by Zach Moss, Purchasing Director at D'Espana Fine Wines

In short, there's no doubt that the Clef du Vin does something to the wine. The question is: do you really want to do to your wine what the Clef du Vin does & is it representative of what the wine will be down the road?

The concept of "aging" a wine is defined by the changes that occur in a particular bottle over long periods of time.

Ideal aging conditions are non-fluctuating ambient temperature around 52 degrees Fahrenheit, indirect or no sunlight, moderate humidity & zero vibration. All of those conditions being equal, what effects the aging of the wine is time & micro-oxygenation coming through the porous cork. The Clef du Vin introduces a different catalyst to this "aging" equation.

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My guess is that the metallic component is a reactive metal that introduces ions into the wine. A similar analogy would be a copper mixing bowl adding ions to the albumin in egg whites making them fluffy when whipping them into a meringue. My assumption is that, by the addition of these charged particles into the wine, the volatile acids & esters that are dissolved in the solution are excited & thus vaporized. This gives the consumer the impression of the wine "aging" since the nose is immediately more open.

However, this is not true aging. We found that while there was a change in the nose, the palate wasn't improved at all &, if anything, gave a somewhat hard metallic taste. The wines that saw the most "aging" from the Clef du Vin had very pronounced metallic notes on the nose. Could this be observational bias? That is a very distinct possibility, but it seemed pretty apparent to us.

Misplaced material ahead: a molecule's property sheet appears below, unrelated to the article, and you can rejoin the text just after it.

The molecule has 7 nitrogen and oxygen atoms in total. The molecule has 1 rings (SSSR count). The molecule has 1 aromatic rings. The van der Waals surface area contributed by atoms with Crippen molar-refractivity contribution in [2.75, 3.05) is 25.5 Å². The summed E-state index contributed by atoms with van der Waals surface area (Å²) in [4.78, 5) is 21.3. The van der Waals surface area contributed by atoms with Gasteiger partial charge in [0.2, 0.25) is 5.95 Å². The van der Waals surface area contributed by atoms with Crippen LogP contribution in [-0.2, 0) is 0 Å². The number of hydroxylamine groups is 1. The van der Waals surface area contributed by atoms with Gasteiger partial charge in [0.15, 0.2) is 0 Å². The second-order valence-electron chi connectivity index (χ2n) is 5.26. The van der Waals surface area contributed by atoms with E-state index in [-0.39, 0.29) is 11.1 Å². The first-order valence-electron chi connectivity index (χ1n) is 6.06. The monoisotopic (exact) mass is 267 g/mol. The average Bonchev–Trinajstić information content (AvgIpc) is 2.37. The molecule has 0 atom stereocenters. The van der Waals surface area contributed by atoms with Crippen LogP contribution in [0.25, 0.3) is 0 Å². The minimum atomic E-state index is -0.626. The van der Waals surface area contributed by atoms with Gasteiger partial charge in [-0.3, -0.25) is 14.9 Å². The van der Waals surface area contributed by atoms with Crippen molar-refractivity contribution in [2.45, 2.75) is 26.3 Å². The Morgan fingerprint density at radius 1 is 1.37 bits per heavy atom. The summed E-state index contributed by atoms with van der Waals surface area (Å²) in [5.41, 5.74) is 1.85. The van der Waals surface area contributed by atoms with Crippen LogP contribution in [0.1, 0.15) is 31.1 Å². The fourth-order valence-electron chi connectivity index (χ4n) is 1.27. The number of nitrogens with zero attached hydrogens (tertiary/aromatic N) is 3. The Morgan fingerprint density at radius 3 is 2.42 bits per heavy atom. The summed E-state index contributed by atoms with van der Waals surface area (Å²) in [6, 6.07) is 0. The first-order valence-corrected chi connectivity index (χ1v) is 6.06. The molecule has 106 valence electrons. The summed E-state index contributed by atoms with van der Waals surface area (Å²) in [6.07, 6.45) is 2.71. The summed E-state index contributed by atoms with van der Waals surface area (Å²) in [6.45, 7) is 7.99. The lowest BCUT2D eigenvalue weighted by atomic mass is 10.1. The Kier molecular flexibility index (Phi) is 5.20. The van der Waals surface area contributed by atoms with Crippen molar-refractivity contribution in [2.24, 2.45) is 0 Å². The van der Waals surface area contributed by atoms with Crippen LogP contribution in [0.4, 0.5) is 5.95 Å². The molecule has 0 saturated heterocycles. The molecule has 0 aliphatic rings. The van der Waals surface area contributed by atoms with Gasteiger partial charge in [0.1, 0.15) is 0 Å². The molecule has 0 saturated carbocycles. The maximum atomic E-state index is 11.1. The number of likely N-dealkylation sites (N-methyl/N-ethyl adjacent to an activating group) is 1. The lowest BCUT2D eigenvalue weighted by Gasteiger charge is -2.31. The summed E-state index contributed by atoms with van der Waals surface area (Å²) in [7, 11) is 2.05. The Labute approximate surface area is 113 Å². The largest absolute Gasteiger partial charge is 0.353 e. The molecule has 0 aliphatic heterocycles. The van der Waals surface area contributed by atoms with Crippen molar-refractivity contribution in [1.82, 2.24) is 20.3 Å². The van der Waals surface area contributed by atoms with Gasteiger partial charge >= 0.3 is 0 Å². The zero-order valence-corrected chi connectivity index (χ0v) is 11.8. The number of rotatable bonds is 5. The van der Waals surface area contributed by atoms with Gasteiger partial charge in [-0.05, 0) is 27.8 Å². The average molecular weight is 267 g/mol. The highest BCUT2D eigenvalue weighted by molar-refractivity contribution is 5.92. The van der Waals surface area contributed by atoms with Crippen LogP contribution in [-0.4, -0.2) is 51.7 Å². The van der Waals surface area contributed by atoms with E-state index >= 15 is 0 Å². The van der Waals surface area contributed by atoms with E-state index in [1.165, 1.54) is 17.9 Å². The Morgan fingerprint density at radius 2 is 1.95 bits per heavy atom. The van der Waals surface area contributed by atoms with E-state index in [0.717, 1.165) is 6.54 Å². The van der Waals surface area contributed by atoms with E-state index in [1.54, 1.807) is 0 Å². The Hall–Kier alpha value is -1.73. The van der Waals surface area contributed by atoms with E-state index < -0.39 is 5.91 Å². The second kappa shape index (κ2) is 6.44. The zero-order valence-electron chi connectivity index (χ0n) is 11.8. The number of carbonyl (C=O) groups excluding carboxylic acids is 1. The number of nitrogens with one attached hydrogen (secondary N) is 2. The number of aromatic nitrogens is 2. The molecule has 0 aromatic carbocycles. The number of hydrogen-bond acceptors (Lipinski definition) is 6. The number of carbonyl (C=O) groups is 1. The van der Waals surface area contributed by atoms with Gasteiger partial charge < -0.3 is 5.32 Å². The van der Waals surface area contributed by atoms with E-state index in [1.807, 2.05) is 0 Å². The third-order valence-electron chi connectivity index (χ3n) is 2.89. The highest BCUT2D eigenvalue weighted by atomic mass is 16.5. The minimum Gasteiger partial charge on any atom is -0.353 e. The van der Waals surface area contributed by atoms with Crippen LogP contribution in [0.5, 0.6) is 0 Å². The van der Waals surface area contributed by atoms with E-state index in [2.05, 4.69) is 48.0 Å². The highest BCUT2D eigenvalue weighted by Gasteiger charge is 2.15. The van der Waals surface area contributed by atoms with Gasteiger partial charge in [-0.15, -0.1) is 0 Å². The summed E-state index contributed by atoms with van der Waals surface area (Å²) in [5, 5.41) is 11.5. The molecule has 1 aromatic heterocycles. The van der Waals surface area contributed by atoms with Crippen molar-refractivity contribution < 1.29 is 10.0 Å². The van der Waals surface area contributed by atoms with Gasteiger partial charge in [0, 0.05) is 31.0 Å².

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To answer the two questions I started with, mine is a solid "No". Introducing the possibility of ruining your wine by accidentally overusing the device is an unnecessary risk to take given the minimal benefits. Additionally, the benefits observed may not actually be representing the wine in a more optimum light, let alone how it will taste years in the future. I have never had a winemaker tell me "this wine would be showing a lot better if we had some ionizing metal around". Time in a decanter to breath, a better serving temperature, proper glassware or even a more optimum time in the moon cycle? Yes, I have had winemakers suggest all of these factors as things that would influence the way their wines taste, but not metal.

The only way to experience the way a wine will truly age is by patience, but for those of us who don't want to wait years, this is my advice: Buy a bottle of the wine in question & open it. Pour just a taste & sip on it over the course of 20 minutes or so. Then pour yourself another glass and sip on that for an hour or so, swirling all the while. What you taste over this period should represent the trajectory of the wine over the next 3 or so years. At this point there should still be 2/3 of a bottle left. Leave that for the next day. Taste once early the next day & pour a regular glass in the late afternoon early evening. This will represent the trajectory over the next 5-12 years. Leave 1/3 left in the bottle for the next day. Taste once in the morning. At this point the wine might have faded or start to fade. That will tell you that the max life span is about 15 years. If not, leave it again till the evening. If it tastes even better on this last tasting then you have a wine that can truly age for decades or longer. If the wine has faded at any point earlier than the last two tastings, then it's an early bloomer. The bulk of the wine might be passed it's prime if it's an early bloomer, but at least you have an accurate gauge on the wines age-ability. Then you can decide whether it's an investment you want to make accurately.